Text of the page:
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The final word on 20/20: How veterinarians should respond to negative press
Two simple but savvy media lessons for veterinary practitioners thrust into difficult discussions about the profession-in the exam room or on TV.
As I suggested in my previous column, stories like 20/20’s “Is Your Veterinarian Being Honest With You?” have a trickle-down effect in the media. The network piece that aired in November and blasted veterinary medicine was just the beginning, not the end—at least for a time. A few local TV stations picked up the network story idea, targeting veterinarians in local markets; bloggers wrote about “rip-off vets,” as one blogger said; and radio talk shows used the topic as fodder for discussion.
At this point—at least for now—the story seems to have slipped away, as stories do in these days of quickly changing news cycles.
Some veterinarians have emailed asking for my opinion about what their response—if any—should be, not only about this story but also when negative PR hits the profession or misinformation is spread about a veterinary product.
As a writer, blogger, social media presence and radio host, I’ve been in media my entire adult life. My advice to you might seem contradictory. Still I’m totally confident in the strategy:
Be yourself. I write a lot about the veterinarian-client bond. If your clients believe in you and like you, you’re ahead of the game. Instead of assuming segments like 20/20 apply to you, clients will ask what you thought of the segment—and tell you they’re behind you 100 percent. One pet owner, Bobbi Ann Fulk in Des Plaines, Ill., told me, “I know preventive care makes a difference. Not only can we catch problems early, potentially we can save money. People must understand that—for me, it’s common sense. I think the biggest hang-up is that some people don’t trust their veterinarian. I say then it’s on you to find someone else who suits you better.”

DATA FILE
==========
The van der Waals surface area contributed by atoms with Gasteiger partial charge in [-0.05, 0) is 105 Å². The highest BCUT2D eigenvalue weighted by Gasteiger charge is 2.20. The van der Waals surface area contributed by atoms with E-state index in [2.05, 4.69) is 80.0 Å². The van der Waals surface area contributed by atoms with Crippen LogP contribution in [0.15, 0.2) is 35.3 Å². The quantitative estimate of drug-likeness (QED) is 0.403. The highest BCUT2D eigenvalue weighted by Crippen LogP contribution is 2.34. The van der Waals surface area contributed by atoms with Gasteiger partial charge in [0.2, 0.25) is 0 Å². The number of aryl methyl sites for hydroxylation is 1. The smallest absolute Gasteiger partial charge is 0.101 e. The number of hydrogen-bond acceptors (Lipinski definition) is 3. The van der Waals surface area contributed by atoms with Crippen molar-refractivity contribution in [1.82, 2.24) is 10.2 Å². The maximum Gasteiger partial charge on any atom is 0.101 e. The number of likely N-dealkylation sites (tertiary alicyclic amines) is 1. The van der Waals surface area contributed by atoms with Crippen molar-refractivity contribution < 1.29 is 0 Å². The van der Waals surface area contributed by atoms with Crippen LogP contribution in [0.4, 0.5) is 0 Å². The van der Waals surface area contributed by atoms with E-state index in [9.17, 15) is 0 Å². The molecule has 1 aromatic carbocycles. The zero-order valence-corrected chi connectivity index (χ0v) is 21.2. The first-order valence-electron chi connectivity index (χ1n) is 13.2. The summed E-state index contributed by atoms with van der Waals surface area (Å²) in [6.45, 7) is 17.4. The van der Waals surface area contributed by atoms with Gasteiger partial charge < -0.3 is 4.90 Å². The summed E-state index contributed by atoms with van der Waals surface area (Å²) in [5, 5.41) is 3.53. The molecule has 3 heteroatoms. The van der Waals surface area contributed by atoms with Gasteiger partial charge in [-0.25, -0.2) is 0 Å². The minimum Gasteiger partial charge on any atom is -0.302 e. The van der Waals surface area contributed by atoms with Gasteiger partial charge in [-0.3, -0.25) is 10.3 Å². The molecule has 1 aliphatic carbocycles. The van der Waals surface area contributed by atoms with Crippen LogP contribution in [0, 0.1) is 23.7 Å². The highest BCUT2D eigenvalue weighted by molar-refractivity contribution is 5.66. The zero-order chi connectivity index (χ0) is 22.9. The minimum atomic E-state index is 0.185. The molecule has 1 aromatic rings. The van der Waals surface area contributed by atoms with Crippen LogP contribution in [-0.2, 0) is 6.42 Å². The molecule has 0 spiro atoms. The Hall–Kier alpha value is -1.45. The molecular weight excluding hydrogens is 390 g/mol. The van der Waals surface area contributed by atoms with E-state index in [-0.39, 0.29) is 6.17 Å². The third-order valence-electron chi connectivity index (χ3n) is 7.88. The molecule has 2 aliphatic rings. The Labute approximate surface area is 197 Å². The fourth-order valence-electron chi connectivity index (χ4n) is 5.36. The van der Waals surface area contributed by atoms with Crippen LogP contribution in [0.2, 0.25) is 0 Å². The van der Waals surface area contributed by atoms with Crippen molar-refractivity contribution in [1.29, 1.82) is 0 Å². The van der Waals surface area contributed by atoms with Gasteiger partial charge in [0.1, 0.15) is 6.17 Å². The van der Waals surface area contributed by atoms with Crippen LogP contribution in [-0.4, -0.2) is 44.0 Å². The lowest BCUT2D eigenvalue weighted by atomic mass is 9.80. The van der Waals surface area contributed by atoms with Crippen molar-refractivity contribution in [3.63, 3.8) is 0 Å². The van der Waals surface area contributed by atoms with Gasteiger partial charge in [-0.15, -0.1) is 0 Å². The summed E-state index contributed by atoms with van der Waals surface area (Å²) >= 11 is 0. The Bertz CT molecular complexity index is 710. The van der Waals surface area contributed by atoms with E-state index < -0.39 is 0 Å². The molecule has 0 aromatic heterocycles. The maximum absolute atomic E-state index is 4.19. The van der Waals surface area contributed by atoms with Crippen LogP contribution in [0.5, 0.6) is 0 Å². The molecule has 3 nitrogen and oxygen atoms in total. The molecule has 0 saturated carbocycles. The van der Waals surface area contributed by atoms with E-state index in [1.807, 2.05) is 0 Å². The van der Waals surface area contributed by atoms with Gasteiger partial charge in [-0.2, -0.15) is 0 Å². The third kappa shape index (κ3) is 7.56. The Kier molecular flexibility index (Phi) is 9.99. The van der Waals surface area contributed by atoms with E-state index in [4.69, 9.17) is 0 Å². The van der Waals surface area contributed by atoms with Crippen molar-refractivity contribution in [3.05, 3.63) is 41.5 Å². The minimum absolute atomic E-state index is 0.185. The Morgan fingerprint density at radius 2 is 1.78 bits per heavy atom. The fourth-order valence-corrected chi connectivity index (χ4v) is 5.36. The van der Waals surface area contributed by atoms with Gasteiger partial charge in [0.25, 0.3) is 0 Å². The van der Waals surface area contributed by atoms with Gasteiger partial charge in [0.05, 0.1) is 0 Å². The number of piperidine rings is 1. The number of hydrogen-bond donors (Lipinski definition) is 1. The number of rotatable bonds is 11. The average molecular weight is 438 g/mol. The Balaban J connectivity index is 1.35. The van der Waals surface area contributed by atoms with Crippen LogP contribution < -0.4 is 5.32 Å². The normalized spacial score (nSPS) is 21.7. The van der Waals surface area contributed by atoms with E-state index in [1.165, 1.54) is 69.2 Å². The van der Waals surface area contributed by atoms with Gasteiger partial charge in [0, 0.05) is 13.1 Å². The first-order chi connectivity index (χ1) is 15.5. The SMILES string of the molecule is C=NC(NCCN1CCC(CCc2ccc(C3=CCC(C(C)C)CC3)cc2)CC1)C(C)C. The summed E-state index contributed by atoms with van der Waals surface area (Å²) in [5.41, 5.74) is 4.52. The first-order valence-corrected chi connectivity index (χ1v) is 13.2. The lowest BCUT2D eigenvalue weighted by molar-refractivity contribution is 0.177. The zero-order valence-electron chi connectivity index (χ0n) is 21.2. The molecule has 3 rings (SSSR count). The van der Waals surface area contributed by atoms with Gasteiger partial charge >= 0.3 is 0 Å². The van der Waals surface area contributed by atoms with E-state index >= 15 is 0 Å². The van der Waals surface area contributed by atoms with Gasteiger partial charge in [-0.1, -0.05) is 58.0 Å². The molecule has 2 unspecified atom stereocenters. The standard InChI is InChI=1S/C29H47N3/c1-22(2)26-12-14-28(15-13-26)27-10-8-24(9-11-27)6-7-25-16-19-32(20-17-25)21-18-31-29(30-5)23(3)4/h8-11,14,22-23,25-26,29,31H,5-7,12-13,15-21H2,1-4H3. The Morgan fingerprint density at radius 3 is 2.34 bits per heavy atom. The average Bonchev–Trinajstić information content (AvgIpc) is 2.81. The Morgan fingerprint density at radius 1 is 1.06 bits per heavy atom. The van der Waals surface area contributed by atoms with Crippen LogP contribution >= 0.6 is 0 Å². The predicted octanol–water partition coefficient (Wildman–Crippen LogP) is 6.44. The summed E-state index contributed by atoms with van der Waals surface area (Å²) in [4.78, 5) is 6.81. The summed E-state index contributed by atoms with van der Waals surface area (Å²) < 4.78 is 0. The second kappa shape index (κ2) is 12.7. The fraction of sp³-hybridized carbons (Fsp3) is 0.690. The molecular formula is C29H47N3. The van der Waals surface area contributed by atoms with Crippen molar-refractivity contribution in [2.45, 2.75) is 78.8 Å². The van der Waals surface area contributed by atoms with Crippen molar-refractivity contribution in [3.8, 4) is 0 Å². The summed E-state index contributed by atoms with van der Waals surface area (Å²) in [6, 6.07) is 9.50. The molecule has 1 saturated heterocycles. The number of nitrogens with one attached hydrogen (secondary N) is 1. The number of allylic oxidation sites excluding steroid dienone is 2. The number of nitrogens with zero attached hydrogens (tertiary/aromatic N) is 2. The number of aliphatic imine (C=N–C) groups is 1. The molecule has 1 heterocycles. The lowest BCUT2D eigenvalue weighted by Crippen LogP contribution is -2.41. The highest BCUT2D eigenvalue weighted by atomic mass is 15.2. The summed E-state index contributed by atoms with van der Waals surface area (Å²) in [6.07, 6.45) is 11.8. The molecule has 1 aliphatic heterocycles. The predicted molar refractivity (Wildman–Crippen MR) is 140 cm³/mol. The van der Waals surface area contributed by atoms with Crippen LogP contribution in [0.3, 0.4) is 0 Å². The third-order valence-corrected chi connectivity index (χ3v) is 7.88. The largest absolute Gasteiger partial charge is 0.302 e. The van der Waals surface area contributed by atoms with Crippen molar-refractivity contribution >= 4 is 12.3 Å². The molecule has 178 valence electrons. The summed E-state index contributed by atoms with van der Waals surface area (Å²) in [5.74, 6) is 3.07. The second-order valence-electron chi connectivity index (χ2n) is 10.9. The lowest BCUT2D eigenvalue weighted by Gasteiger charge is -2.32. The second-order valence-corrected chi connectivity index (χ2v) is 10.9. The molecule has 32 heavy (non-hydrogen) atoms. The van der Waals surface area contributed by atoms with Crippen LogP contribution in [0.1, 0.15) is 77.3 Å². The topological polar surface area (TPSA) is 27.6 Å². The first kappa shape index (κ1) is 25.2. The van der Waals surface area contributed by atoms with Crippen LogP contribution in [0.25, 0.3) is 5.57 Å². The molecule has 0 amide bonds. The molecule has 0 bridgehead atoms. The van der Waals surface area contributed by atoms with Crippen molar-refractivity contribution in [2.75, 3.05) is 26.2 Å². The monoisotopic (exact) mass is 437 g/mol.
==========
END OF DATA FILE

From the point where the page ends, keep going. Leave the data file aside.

As for how she feels about her veterinarian, Dr. Kristin Junkas at Wright Animal Hospital, Fulk is positively ebullient: “I love her! She’s shown over and over that pets come first. And she’s so good at her job.”
Fifteen minutes later, Fulk is still telling me stories about her veterinarian. Clearly, she admires her veterinarian’s medical judgment, but equally as important is that she connects with Dr. Junkas as a person.
Nothing can beat that relationship, not even “Dr. Google.”
Be proactive. Use social media and/or your practice’s newsletter to communicate and get ahead of negative publicity about you or the profession at large.
For example, in the 20/20 piece, the producers played big-time on pet owner concerns regarding anesthesia. How about posting on Facebook, “I saw that 20/20 segment tonight, and unfortunately what the show forgot to point out is that one in 5,000 to 10,000 pets has a problem with anesthesia, and problems will occur less with a certified veterinary technician trained in anesthesia, like we have at our practice. We want to lessen the odds even further, which is why in some pets, we suggest preanesthetic blood work.” (And if you’re not on Facebook, get on Facebook!)
Of course, the corresponding tweet on the topic has to be shorter. Speak up and keep it simple so pet owners can understand, but never talk down to clients. You are the expert—act like it. Don’t be hesitant about citations, such as, ‘”According to the American College of Veterinary Dentists … ”
Most important, keep your social media on the topic social. Interact with clients who ask questions. Being proactive makes you appear confident and you’re taking the lead instead of just responding.
Veterinarians who cultivate trusting relationships with clients and who are proactive about responding to media reports are those who will be least affected by these reports.